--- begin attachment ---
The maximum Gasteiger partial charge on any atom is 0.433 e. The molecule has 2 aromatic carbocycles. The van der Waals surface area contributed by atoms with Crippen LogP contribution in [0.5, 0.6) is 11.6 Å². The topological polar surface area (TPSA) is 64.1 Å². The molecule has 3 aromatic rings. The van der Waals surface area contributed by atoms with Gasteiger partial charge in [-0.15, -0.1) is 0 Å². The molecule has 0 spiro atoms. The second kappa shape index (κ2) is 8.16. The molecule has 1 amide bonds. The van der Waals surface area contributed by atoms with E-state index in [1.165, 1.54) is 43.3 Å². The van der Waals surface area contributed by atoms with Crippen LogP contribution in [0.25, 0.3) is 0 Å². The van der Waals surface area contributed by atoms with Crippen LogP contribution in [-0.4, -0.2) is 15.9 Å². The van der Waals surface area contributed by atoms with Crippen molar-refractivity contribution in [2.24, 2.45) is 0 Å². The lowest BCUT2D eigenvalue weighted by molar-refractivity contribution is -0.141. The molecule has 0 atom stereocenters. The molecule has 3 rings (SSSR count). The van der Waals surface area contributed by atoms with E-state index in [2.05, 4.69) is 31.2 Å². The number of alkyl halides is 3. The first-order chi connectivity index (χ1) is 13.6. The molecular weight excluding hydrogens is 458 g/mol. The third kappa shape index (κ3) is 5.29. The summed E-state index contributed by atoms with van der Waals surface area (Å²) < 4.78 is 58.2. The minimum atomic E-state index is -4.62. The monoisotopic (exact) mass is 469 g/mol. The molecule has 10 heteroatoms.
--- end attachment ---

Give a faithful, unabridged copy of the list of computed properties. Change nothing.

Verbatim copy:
The maximum Gasteiger partial charge on any atom is 0.433 e. The molecule has 2 aromatic carbocycles. The van der Waals surface area contributed by atoms with Crippen LogP contribution in [0.5, 0.6) is 11.6 Å². The topological polar surface area (TPSA) is 64.1 Å². The molecule has 3 aromatic rings. The van der Waals surface area contributed by atoms with Gasteiger partial charge in [-0.15, -0.1) is 0 Å². The molecule has 0 spiro atoms. The second kappa shape index (κ2) is 8.16. The molecule has 1 amide bonds. The van der Waals surface area contributed by atoms with E-state index in [1.165, 1.54) is 43.3 Å². The van der Waals surface area contributed by atoms with Crippen LogP contribution in [0.25, 0.3) is 0 Å². The van der Waals surface area contributed by atoms with Crippen LogP contribution in [-0.4, -0.2) is 15.9 Å². The van der Waals surface area contributed by atoms with Crippen molar-refractivity contribution in [2.24, 2.45) is 0 Å². The lowest BCUT2D eigenvalue weighted by molar-refractivity contribution is -0.141. The molecule has 0 atom stereocenters. The molecule has 3 rings (SSSR count). The van der Waals surface area contributed by atoms with E-state index in [2.05, 4.69) is 31.2 Å². The number of alkyl halides is 3. The first-order chi connectivity index (χ1) is 13.6. The molecular weight excluding hydrogens is 458 g/mol. The third kappa shape index (κ3) is 5.29. The summed E-state index contributed by atoms with van der Waals surface area (Å²) < 4.78 is 58.2. The minimum atomic E-state index is -4.62. The monoisotopic (exact) mass is 469 g/mol. The molecule has 10 heteroatoms.